For 35-year-old Daniel Gillespie, there were several likely culprits to his stress and correlating weight gain: a break-up, moving, having two children in two years, planning a wedding, and regular 15-hour days building a new business from the ground-up. As he admits, his lifestyle and diet habits became a “bigger issue” that led him to undergo significant changes to get his weight back on track after hitting 245 pounds on his wedding day. So, he knuckled down—over several lockdowns, no less—and put in the work, losing 75 pounds and stabilizing his blood pressure. In his own words, here’s how.
My weight crept up gradually over three years. Mainly, it was due to big lifestyle changes including a breakup, a house move, relocating my business, joining a board of directors, having one child and a subsequent child 17 months afterwards. During this, I married my wife and worked 12-15 hour days to grow a new part of the business. My balance was off with my lifestyle, health, eating habits, exercise and basic self admin.
I was completely aware that this was leading to a bigger issue. One thing I had never fully appreciated was the nutritional side, which seemed absent from my daily life. I knew and could see how the weight creeping up because my scales recorded it.
Major life events, stress and diet were the causes of this. I exercised, but on an infrequent basis and with no real purpose or sacrifice. I didn’t appreciate the difference nutrition really meant and training with a purpose. I had trained for years beforehand but never really focused on achieving a set goal, and then actually achieving it.
I reached my heaviest weight just after my first child was born and my wedding. My wedding suit was 10 inches larger on my back than it is today, and my waist was 12 inches larger. All of this, plus a lack of energy, ongoing sleep issues and inability to keep up with work or the newborn baby was embarrassing, but most of all affecting my health and shortening my life.
When it came to acting on this, two light bulb moments occurred. One was the wedding process. Having my suit measured. Drinking and eating too much in the run-up and generally gaining weight to a point where I felt terrible on my wedding day.
The second was having people comment on how red my face was. At the time I thought this was stress, but it was actually due to blood pressure and a combination of bad life habits. Having my blood pressure taken at Ultimate Performance Manchester was a huge turning point. I recall this being nearly 170/115 and was on a borderline to needing a doctor before I could work out. This, plus a newborn son made me realize a big change was needed.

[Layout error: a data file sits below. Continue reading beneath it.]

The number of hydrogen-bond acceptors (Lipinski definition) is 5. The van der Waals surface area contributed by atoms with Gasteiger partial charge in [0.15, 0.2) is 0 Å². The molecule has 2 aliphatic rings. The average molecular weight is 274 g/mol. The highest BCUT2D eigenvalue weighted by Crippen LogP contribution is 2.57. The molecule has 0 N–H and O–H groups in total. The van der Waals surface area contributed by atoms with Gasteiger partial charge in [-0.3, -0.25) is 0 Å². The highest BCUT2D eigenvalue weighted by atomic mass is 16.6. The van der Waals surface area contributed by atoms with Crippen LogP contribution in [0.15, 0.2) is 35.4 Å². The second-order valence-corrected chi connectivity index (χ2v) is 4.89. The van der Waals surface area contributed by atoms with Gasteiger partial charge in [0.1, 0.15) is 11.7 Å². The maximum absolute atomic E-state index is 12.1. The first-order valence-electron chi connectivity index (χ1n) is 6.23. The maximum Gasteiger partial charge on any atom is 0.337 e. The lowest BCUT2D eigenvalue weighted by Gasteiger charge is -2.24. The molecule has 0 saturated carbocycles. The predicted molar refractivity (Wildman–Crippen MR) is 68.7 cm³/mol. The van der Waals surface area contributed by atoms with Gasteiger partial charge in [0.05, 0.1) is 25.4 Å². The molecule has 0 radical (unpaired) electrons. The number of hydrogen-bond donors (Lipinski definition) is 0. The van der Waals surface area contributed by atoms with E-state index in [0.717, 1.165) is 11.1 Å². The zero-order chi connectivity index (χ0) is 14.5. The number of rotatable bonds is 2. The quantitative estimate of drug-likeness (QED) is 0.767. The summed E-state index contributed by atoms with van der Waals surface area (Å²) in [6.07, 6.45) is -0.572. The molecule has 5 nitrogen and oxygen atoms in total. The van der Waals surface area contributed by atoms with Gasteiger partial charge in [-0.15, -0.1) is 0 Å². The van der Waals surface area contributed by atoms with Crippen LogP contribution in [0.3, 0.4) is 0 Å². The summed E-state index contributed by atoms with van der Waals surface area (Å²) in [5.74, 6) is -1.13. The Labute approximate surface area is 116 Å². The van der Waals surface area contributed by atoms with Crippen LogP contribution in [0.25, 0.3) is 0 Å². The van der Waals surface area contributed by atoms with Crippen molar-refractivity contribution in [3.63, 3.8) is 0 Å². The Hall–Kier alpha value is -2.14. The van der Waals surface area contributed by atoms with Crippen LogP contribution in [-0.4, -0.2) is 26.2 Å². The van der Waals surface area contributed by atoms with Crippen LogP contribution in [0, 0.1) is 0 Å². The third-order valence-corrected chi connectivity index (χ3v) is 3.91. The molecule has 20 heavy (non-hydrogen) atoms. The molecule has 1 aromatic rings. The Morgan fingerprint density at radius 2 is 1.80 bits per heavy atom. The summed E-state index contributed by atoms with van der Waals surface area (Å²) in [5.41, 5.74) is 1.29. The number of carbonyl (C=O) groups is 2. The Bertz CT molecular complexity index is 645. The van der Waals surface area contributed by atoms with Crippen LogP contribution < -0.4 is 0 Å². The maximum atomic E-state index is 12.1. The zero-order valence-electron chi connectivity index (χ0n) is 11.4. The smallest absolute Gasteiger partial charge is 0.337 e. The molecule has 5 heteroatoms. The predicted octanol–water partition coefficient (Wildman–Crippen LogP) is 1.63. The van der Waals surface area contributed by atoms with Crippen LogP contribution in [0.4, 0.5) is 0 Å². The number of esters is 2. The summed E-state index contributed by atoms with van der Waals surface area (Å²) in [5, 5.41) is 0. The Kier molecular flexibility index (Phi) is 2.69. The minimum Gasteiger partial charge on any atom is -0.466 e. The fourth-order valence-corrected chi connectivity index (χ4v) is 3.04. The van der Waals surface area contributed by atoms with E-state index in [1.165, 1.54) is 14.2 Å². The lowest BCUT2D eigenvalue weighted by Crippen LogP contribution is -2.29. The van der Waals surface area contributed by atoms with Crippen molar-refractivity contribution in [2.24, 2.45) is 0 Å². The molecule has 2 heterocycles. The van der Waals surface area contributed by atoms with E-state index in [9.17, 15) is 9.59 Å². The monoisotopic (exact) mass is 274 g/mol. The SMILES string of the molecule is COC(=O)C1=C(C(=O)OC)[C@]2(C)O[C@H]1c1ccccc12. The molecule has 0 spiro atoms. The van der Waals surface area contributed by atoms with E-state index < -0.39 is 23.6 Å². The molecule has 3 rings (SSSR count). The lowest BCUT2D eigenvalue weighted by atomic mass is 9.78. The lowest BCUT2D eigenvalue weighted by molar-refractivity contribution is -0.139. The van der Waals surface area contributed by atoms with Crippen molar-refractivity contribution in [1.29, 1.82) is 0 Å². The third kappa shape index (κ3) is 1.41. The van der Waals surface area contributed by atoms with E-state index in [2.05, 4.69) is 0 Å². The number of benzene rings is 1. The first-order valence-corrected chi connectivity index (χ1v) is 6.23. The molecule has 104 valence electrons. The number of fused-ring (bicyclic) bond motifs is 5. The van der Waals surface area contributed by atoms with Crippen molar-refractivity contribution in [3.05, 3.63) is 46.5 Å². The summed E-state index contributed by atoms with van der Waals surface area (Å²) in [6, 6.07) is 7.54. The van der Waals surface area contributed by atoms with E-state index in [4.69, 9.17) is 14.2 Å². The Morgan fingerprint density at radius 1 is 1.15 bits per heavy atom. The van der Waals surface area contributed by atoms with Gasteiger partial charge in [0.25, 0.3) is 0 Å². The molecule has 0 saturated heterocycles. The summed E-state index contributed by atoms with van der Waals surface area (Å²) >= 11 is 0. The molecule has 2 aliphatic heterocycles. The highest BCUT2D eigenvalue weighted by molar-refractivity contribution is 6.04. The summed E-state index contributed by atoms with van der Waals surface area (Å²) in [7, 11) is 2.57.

I changed my eating routine and habits, including the hours I would eat. I switched to four to five macro-focused meals, instead of three carb-heavy meals which would make me sluggish and learned how to be more comfortable feeling hungry but actually craving good nutritional valued food, rather than sugar-based snacks. It just took a like time to come off the sugar or high salt-based additives and replace this with more healthier options. I now weigh all my meals on a weekly basis and have one day where I relax or eat less focused.
As for training, workouts lasted longer or phases were on six to eight-week cycles. This enabled me to see progress over the same exercises before switching them and re-focusing the objectives. At first, it was always about weight loss. Then, it moved to more performance and technical work. Mainly, it was all weightlifting with power and compound lifts and then more focused with isolation work. Most of my cardio was through cycling or HIIT (usually on a prowler sled, a ski-erg, or during the odd ‘bootcamp’ session). Whilst time was spent on nutrition and exercise, I had to put the same effort into recovery and sleep. On these days, I’d eat five ‘clean’ meals, avoid snacking and maximize my sleep as much sleep as possible by going to bed earlier.
I worked out with a trainer who, at first, was ruthless at scale measurements and seeing progress weekly. To do that, you need constant focus, no cheating, and a steady-planned routine. I had always worked out but the difference was the laser focus on effective diet and nutrition. It made me realize that the gym work was fairly easy when partnered with good nutrition.
The key motivator was seeing my weight and the graph come down. Clothes began to fit better and my energy increased by a huge amount. As I was significantly overweight, it took time before I could enjoy any aesthetic benefits. I think now that my motivation is to not go back to where I was. I enjoy the energy I have now.
I also noticed my ‘bandwidth’ to deal with stress and volume at work increase. I could work more focused, longer and harder, which was important to me as I was trying to grow part of the business. Another positive impact was found on the (lack of) food waste. We used to throw away vegetables that hadn’t been used or items we had supplemented for the takeaway or ready meal. Now, hardly throw any food away because it is all weighed and planned. I’d like to think it’s a better way to be environmentally friendly, which the kids should learn and benefit from.
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